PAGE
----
China’s rapid urbanisation over the past four decades has been achieved predominantly by the massive inter-regional rural-to-urban migration.
This project aims to understand the dynamics of China’s internal migration and the “Chinese model” of urbanisation by developing a socio-spatial framework and applying it to multi-scalar empirical investigations. The research scope includes migration, its urbanisation effects, and application to policy making. Empirical studies are conducted on both regional and individual levels.
Case studies at the metropolitan level are conducted in Beijing-Tianjin-Hebei region (BTH) and the Pearl River Delta (PRD) with special focus on municipalities of Beijing, Shenzhen, and Guangzhou. Five sets of data are collected to support our research, including aggregated census data, socioeconomic statistics, individual-level census and survey data, geographical information, and policy documents. Multiple types of statistical models, spatial visualization and analysis, and text analysis of policy documents will also be used in this project.
This project contributes to the academic literature by (1) situating China’s massive internal migration into the process of national urbanisation and interpret the patterns and problems of urbanisation by emphasising the critical role played by migrants, (2) employing a cross-level empirical approach that emphasises the interactive effects of individual and city-level factors, and (3) assessing the role of central and local policies in making migration decisions and shaping the urbanising landscape.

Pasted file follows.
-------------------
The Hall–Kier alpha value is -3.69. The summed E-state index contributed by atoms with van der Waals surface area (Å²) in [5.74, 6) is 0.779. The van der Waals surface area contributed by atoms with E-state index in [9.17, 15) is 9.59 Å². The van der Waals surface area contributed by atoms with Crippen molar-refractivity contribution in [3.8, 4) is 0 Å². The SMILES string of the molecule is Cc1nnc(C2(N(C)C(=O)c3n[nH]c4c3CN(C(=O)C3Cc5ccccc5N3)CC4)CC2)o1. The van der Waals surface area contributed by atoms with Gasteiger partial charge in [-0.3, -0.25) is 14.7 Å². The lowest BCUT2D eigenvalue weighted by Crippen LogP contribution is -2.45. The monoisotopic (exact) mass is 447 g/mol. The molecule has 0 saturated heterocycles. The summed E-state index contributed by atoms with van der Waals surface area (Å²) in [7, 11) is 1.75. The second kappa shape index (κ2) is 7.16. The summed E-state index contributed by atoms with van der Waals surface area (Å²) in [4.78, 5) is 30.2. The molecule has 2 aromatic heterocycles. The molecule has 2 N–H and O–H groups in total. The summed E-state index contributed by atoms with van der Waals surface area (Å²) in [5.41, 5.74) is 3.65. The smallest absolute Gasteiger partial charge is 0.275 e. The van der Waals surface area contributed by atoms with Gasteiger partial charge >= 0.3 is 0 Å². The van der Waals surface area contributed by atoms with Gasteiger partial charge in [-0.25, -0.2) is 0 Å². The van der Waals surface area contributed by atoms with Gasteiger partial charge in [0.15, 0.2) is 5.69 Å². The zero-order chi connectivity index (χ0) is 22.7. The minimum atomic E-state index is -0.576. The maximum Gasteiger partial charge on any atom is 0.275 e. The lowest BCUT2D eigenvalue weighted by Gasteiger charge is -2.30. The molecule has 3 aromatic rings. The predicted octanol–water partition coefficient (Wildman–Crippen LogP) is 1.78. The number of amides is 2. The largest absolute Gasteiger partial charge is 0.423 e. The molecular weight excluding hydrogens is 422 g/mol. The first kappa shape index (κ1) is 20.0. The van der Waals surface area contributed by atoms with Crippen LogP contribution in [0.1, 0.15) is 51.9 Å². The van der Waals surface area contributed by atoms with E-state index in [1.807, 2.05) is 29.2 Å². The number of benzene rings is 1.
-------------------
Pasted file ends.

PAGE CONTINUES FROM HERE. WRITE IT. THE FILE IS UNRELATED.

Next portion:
This project attempts to understand the dynamics of massive internal migration and rapid urbanization in China by developing a socio-spatial framework and applying it to multi-scalar empirical investigations. Up to June 2020, 13 articles have been published or accepted in domestic and international peer-review journals. Research outcomes have been applied to national/provincial/municipal planning for governments.
At the national scale, emerging new trends of internal migration have largely shaped the landscape of urbanization in recent China. Internal migrants in coastal areas show a trend of spatial dispersion and continuity, while those in inland areas concentrate highly in provincial capital cities. Inter-provincial migrants have a continuous preference for coastal mega-city regions, such as the well-known Yangtze River Delta, Pearl River Delta, and Beijing-Tianjin-Hebei Region, whereas the inland provincial capitals are attractive only for intra-provincial migrants.
In the fierce nationwide competition among cities over population, public services have played an increasingly crucial role. From the destination view, the advantage in public services has made central cities considerably more attractive than other cities, especially for highly educated migrants. Correspondingly, the massive inflow of new citizens has brought these cities huge pressure of additional demand for high-quality public services, leading to a seemingly unsolvable contradiction between supply and demand of services. From the origin view, the high-quality and equally accessible public services have been increasingly important for inland regions in attracting return migrants.
The severe inequality between the local and migrants caused by the hukou system is still to be solved in several leading cities. Most migrants in Beijing are not eligible to apply for a local hukou. However, among those limited applicants who can apply, those with a postgraduate education and who serve the capital's political functions are much more likely than others to win a hukou, an advantage not pointed out in government documents. This means a great proportion of migrants who has obviously exceeded the threshold set by the government are still being shut out by the city.
Most recently, members of the project have done research on the dynamics of COVID-19 spreading and the implications for urban governance. The P.E.A.K framework and methodology are being applied to coping with challenges facing cities, especially those in developing countries with scarce public health resources and weak ability to “fight” the pandemic.